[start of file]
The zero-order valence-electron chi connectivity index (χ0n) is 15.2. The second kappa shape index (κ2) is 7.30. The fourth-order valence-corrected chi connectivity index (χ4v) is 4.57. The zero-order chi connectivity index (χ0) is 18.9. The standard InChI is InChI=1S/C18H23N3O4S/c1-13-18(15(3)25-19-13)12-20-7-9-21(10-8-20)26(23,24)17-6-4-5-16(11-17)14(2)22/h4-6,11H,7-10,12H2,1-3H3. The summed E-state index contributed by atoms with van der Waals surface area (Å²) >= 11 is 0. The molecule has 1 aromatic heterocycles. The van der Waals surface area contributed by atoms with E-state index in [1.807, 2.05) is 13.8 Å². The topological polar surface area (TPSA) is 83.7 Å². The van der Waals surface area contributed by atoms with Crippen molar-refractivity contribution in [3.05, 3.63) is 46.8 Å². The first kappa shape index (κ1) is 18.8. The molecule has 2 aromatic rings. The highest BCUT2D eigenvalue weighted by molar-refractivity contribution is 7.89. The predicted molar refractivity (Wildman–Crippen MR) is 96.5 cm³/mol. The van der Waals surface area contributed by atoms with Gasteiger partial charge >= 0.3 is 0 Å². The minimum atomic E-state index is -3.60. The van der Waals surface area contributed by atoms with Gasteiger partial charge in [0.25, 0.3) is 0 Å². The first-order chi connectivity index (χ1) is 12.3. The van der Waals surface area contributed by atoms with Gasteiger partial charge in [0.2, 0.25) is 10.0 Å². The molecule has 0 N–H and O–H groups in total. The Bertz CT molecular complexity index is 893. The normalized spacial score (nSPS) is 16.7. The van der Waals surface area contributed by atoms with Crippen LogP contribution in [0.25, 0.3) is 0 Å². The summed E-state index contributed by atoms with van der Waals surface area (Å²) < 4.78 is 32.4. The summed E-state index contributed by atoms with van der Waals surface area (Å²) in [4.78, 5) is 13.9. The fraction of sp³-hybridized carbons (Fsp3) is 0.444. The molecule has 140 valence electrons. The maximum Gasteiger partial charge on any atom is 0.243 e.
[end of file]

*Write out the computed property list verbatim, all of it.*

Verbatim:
The zero-order valence-electron chi connectivity index (χ0n) is 15.2. The second kappa shape index (κ2) is 7.30. The fourth-order valence-corrected chi connectivity index (χ4v) is 4.57. The zero-order chi connectivity index (χ0) is 18.9. The standard InChI is InChI=1S/C18H23N3O4S/c1-13-18(15(3)25-19-13)12-20-7-9-21(10-8-20)26(23,24)17-6-4-5-16(11-17)14(2)22/h4-6,11H,7-10,12H2,1-3H3. The summed E-state index contributed by atoms with van der Waals surface area (Å²) >= 11 is 0. The molecule has 1 aromatic heterocycles. The van der Waals surface area contributed by atoms with E-state index in [1.807, 2.05) is 13.8 Å². The topological polar surface area (TPSA) is 83.7 Å². The van der Waals surface area contributed by atoms with Crippen molar-refractivity contribution in [3.05, 3.63) is 46.8 Å². The first kappa shape index (κ1) is 18.8. The molecule has 2 aromatic rings. The highest BCUT2D eigenvalue weighted by molar-refractivity contribution is 7.89. The predicted molar refractivity (Wildman–Crippen MR) is 96.5 cm³/mol. The van der Waals surface area contributed by atoms with Gasteiger partial charge >= 0.3 is 0 Å². The minimum atomic E-state index is -3.60. The van der Waals surface area contributed by atoms with Gasteiger partial charge in [0.25, 0.3) is 0 Å². The first-order chi connectivity index (χ1) is 12.3. The van der Waals surface area contributed by atoms with Gasteiger partial charge in [0.2, 0.25) is 10.0 Å². The molecule has 0 N–H and O–H groups in total. The Bertz CT molecular complexity index is 893. The normalized spacial score (nSPS) is 16.7. The van der Waals surface area contributed by atoms with Crippen LogP contribution in [0.25, 0.3) is 0 Å². The summed E-state index contributed by atoms with van der Waals surface area (Å²) < 4.78 is 32.4. The summed E-state index contributed by atoms with van der Waals surface area (Å²) in [4.78, 5) is 13.9. The fraction of sp³-hybridized carbons (Fsp3) is 0.444. The molecule has 140 valence electrons. The maximum Gasteiger partial charge on any atom is 0.243 e.